I half-remember an anecdote about an English MP a philosopher (graciously identified by ben below) who, when asked if he read novels, replied, “Oh yes. All six of them, every year.” For me, in recent years, the equivalent has become the annual re-reading of Peter Novick’s That Noble Dream.

I first read it in 1991-2, my first year of graduate school. I think my experience of it was similar to many beginning graduate students: it has so many names that then meant little to me, because I had read so little history before arriving in my inaugural seminar. I plowed through it and worked out, as best I could, the points about the misbegotten origins and fundamental incoherence of the objectivity ideal, the rise of relativism, and the inconclusive end of the story. Then I set it aside.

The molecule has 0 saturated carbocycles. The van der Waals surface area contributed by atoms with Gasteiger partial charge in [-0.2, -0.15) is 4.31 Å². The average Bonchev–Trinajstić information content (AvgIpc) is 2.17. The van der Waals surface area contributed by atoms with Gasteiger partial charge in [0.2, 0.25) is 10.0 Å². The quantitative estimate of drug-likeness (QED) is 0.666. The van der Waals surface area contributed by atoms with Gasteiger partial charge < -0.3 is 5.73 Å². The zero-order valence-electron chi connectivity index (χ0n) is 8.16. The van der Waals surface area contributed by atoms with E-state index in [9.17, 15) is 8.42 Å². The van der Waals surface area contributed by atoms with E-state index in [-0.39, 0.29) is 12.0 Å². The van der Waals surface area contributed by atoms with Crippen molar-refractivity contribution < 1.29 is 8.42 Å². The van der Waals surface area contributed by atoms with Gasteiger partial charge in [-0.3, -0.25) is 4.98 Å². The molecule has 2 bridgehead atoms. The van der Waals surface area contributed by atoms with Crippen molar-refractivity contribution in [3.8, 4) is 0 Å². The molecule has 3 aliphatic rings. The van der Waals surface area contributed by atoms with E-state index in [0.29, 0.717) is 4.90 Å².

When, amid several moves and the turmoil of disappointment on the job market, I despaired of ever needing an academic library, I let my copy go. But when I got a tenure-track job, I bought a copy again, and read it again. And I found I had nearly grown into it: now I knew who many of the names were (it helped that I had written about Charles and Mary Beard for my dissertation, and that I had taught the Sears case in a seminar) and I was better able to appreciate it as a well-written book backed by immense research.

Since its reacquisition it has maintained a place in my library, despite many further moves. And now I teach it, and so re-read it, pretty much every year. It is a pleasure to revisit; it repays re-reading, and perusal of the footnotes. One has recently inspired me to exhume some notes for a post; maybe I’ll actually get around to doing it.

I’ve met Novick only once, and that briefly at a conference—I doubt he remembers it—but I enjoy the illusion that I know and like him from his authorial voice, and am grateful for his annual company.